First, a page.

What is Basic Health?

   Health concerns are a worldwide topic. Unfortunately, understanding basic health is as convoluted as the Affordable Health Care Act in the United States. (Is it too complex?)

     As I research the idea of basic health, I continue to find information on health care and health services. For example; the Basic Health Plan just funded in New York. Tell me, how is this innovative? While researching basic health globally, I find definitions of global health but fall short of an accepted industry standard to basic health across the globe. It seems to me, we must be able to define basic health before we can assess the need to provide care. Sounds like a classic mistake, one I actually made the first time I came down to Nicaragua. (I’ve just arrived after a brief holiday which explains the gap in posts.) I thought for sure I knew the kind of health care necessary in Nicaragua with little to no previous knowledge. While some of my ideas were correct, such as, hand washing and glove wearing, there are many aspects to basic health I completely missed. How about basic food intake? Basic body movements or exercise? Basic “healthy” routines? Nicaragua is not the only country with these issues, in fact, these issues spread across the globe.

    So now, I will make my argument, or definition rather, for basic health. Basic health is the maintenance in all required areas to allow the body to function. I like to think of the body as the best machine known to the human race. Just like any machine, humans must give their body the required inputs and perform the required outputs for optimal operation. We are at a point in our societal existence, our science, and our experience to understand the basic functions of the human body. Hell, even in my mere 23 years I can tell you what makes me feel “optimal” and what doesn’t.

    If I am going to accept the definition of health as termed in 1948 by WHO as “a state of complete physical, mental, and social well-being and not merely the absence of disease or infirmity,” I’ll need to expand on the basic characteristics of how to achieve and maintain this so called health. The requirements I am about to list should not be news to you. Assuming you’re alive, there are a few demands you’ll need to meet for basic health.

  1. Water: The human body will last no longer than approximately 3 days without water. Since your body is anywhere between 50-75% water, having potable water is vital to basic health.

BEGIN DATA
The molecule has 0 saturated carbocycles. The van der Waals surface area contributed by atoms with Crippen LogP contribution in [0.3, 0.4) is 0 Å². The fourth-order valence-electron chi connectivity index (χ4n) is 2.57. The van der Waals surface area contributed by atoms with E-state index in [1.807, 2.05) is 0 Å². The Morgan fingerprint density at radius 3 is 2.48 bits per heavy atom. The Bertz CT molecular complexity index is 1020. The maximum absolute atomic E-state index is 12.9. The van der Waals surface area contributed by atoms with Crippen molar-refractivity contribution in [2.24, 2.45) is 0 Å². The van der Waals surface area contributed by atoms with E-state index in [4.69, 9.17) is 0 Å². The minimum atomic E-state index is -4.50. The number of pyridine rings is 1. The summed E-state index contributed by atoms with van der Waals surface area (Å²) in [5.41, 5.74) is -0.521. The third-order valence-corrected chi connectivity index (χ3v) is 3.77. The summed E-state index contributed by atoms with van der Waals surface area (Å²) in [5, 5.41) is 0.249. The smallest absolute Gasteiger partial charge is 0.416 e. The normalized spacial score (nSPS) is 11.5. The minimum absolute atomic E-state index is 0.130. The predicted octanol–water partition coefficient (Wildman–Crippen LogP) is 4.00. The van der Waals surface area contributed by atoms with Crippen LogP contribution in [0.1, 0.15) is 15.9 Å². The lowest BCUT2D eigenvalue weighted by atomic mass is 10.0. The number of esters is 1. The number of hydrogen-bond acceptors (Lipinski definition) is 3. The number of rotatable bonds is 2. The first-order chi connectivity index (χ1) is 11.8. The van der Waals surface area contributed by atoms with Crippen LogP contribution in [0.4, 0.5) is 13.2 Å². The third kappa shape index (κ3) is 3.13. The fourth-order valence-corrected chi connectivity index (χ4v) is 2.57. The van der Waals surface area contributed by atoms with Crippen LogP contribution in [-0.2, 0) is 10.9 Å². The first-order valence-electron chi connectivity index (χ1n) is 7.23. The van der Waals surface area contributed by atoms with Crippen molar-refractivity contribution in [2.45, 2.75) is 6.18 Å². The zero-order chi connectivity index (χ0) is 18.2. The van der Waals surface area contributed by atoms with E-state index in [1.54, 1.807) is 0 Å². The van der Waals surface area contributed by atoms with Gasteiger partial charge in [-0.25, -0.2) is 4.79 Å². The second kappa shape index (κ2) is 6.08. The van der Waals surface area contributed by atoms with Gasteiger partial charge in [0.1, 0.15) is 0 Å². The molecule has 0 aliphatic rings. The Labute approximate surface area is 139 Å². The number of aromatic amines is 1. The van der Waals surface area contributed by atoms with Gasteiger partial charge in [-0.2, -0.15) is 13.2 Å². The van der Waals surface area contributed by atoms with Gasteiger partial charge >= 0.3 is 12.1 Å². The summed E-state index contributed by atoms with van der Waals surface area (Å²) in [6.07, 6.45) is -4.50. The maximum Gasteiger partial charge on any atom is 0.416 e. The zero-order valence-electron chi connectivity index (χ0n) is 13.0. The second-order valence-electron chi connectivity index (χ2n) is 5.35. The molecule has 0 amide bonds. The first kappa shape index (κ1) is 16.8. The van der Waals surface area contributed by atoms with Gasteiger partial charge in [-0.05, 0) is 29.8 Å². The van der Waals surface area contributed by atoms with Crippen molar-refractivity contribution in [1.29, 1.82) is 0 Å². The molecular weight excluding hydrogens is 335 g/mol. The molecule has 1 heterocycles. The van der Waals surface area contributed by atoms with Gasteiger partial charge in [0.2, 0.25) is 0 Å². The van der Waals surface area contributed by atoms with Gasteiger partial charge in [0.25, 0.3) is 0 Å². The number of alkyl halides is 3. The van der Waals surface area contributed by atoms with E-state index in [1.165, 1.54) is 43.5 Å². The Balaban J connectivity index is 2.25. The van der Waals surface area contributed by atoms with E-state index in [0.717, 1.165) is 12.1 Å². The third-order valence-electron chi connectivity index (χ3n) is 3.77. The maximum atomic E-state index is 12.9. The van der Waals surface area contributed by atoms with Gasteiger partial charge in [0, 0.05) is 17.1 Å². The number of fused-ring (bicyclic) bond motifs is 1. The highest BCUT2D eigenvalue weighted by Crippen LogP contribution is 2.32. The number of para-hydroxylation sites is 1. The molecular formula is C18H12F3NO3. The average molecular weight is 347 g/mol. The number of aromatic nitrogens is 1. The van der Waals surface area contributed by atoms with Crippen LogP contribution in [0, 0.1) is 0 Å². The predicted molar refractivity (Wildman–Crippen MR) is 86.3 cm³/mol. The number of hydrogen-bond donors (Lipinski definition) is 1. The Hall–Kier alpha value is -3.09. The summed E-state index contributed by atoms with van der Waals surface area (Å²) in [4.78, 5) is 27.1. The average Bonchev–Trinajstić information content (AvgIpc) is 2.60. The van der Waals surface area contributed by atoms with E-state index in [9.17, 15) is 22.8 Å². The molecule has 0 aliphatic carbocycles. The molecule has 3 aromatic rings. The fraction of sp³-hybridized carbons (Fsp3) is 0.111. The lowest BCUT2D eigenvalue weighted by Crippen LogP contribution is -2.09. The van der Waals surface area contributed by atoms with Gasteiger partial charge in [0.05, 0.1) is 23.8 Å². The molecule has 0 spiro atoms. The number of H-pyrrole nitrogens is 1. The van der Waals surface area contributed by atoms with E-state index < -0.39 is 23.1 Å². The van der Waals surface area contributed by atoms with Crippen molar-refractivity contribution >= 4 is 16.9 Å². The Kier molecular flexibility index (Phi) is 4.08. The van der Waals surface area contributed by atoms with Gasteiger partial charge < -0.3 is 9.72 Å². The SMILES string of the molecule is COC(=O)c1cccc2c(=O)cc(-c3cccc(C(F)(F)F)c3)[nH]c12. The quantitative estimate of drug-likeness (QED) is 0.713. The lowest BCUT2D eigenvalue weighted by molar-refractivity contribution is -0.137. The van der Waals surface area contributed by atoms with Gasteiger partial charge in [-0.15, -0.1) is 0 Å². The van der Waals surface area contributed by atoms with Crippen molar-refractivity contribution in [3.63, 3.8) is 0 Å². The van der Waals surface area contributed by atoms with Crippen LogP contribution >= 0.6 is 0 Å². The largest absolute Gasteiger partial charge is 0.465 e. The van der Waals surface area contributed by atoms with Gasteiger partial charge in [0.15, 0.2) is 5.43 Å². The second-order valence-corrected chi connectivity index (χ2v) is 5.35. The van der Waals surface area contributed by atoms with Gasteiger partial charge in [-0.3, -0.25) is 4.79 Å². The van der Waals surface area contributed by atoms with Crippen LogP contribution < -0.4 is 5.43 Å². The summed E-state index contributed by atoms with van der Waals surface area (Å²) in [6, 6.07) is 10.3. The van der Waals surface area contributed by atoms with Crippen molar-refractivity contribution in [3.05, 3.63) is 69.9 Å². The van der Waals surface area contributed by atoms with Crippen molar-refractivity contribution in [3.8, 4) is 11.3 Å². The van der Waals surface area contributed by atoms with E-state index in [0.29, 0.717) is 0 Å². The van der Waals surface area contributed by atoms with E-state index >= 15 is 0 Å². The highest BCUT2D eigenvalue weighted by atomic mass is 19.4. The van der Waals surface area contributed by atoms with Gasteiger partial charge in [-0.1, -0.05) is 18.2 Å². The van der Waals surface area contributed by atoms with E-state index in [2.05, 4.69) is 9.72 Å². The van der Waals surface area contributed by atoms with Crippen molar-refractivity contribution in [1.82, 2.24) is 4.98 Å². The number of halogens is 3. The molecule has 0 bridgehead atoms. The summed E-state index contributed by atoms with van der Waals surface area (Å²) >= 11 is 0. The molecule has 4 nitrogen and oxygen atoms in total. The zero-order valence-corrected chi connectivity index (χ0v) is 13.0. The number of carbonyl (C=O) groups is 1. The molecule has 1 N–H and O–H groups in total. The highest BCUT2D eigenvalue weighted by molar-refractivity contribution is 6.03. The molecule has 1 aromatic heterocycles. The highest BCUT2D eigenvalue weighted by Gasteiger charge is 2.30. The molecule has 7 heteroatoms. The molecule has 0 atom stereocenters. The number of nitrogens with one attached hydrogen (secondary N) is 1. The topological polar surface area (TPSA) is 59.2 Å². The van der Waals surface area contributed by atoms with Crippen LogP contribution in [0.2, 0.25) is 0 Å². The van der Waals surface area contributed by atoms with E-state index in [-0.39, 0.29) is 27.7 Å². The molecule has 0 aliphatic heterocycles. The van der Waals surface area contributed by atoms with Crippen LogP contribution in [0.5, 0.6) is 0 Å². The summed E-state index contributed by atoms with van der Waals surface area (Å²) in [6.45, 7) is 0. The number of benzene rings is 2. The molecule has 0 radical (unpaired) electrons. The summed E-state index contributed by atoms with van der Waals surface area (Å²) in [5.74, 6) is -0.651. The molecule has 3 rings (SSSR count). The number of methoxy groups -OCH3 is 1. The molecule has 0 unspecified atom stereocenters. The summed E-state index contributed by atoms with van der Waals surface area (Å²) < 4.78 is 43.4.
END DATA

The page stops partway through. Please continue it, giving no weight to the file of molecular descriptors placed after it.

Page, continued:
2. Essential Nutrients: The reason we consume food is to obtain both the energy and the the nutrients we are unable to create within our body. Basic health requires we give ourselves what is necessary to survive. Remember this the next time a craving comes to mind. And, although it may be overlooked, food contributes to our mental health as well. Fatty Omega 3 and Omega 6 acids obtained mostly from fish improve cerebral function.
  3. Exercise: The human body was made to move. Muscles and joints will actually start to strain and ache if not put to use, so basic body movements such as yoga, running, swimming, etc. must be performed in basic health. Exercise is likely the most easily attained requirement globally. Many places in the world which lack both water and essential nutrients incorporate body movements into their daily life. Exercise also helps release endorphins for mental health!
  4. Sleep: Believe it or not, both your body and your mind need rest from being active all day. Why do you think dreams come from the subconscious? However, having the ability to sleep soundly and in a comfortable, safe place is unfortunately not available to a large portion of the world.
  5. Physical Touch: It’s true, newborns can actually die without receiving physical touch even if all their other basic health needs are met. While my long distance boyfriend and I might joke about not receiving our “hug-quota,” I believe it is essential to both physical and mental health to have human touch. So go hug someone!
  6. Prevention: While each of the other basic health requirements prevent illness and disease, recognizing and accepting scientific information about prevention is also important. As a redhead, I have had to realize I am more susceptible to cancer caused by burns from the sunlight. Even in the tropics, I remember to take precautions. I argue that understanding and taking preventative action is apart of basic health.

I want to reemphasize, I am making an argument for the definition of basic health. Basic health refers mostly to the physiological, safety, and possibly the love and belonging steps in Maslow’s Hierarchy of Needs. (Refer to my last post on “Fathers are Vital to Improving Global Health.”)

    I would love to hear thoughts about adopting and adapting a universal definition for basic health.  I believe defining basic health universally is the first step in making health a global issue.


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